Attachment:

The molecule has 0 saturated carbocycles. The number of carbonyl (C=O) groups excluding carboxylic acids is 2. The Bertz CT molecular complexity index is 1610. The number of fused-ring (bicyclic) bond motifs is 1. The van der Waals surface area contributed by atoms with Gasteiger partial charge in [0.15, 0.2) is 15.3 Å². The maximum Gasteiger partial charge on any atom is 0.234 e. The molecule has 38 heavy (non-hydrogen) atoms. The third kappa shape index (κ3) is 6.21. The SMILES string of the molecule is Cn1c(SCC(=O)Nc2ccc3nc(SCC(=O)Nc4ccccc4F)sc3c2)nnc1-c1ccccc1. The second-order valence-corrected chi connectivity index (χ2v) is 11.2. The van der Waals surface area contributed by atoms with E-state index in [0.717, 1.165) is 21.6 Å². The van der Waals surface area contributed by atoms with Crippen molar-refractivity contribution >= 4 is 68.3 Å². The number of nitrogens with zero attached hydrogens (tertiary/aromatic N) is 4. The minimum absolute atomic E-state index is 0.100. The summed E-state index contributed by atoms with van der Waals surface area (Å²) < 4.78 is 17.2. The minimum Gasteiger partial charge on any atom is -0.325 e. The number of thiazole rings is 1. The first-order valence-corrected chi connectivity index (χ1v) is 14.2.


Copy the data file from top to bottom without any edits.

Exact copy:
The molecule has 0 saturated carbocycles. The number of carbonyl (C=O) groups excluding carboxylic acids is 2. The Bertz CT molecular complexity index is 1610. The number of fused-ring (bicyclic) bond motifs is 1. The van der Waals surface area contributed by atoms with Gasteiger partial charge in [0.15, 0.2) is 15.3 Å². The maximum Gasteiger partial charge on any atom is 0.234 e. The molecule has 38 heavy (non-hydrogen) atoms. The third kappa shape index (κ3) is 6.21. The SMILES string of the molecule is Cn1c(SCC(=O)Nc2ccc3nc(SCC(=O)Nc4ccccc4F)sc3c2)nnc1-c1ccccc1. The second-order valence-corrected chi connectivity index (χ2v) is 11.2. The van der Waals surface area contributed by atoms with E-state index in [0.717, 1.165) is 21.6 Å². The van der Waals surface area contributed by atoms with Crippen molar-refractivity contribution >= 4 is 68.3 Å². The number of nitrogens with zero attached hydrogens (tertiary/aromatic N) is 4. The minimum absolute atomic E-state index is 0.100. The summed E-state index contributed by atoms with van der Waals surface area (Å²) < 4.78 is 17.2. The minimum Gasteiger partial charge on any atom is -0.325 e. The number of thiazole rings is 1. The first-order valence-corrected chi connectivity index (χ1v) is 14.2.